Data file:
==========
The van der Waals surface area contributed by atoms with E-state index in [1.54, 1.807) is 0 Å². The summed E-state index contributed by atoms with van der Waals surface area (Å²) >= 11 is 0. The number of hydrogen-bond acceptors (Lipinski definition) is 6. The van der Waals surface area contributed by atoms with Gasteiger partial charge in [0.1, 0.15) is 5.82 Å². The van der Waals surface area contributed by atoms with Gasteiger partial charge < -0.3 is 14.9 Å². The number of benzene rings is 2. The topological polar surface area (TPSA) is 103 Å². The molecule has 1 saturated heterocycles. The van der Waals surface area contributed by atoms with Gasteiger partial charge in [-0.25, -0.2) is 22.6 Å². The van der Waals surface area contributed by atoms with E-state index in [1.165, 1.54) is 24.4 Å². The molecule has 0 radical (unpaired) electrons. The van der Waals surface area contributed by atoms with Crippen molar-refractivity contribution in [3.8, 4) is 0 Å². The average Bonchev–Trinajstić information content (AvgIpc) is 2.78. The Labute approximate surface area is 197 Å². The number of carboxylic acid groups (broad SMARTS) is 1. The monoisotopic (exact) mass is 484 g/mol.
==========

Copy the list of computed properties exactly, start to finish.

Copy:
The van der Waals surface area contributed by atoms with E-state index in [1.54, 1.807) is 0 Å². The summed E-state index contributed by atoms with van der Waals surface area (Å²) >= 11 is 0. The number of hydrogen-bond acceptors (Lipinski definition) is 6. The van der Waals surface area contributed by atoms with Gasteiger partial charge in [0.1, 0.15) is 5.82 Å². The van der Waals surface area contributed by atoms with Gasteiger partial charge < -0.3 is 14.9 Å². The number of benzene rings is 2. The topological polar surface area (TPSA) is 103 Å². The molecule has 1 saturated heterocycles. The van der Waals surface area contributed by atoms with Gasteiger partial charge in [-0.25, -0.2) is 22.6 Å². The van der Waals surface area contributed by atoms with E-state index in [1.165, 1.54) is 24.4 Å². The molecule has 0 radical (unpaired) electrons. The van der Waals surface area contributed by atoms with Crippen molar-refractivity contribution in [3.8, 4) is 0 Å². The average Bonchev–Trinajstić information content (AvgIpc) is 2.78. The Labute approximate surface area is 197 Å². The number of carboxylic acid groups (broad SMARTS) is 1. The monoisotopic (exact) mass is 484 g/mol.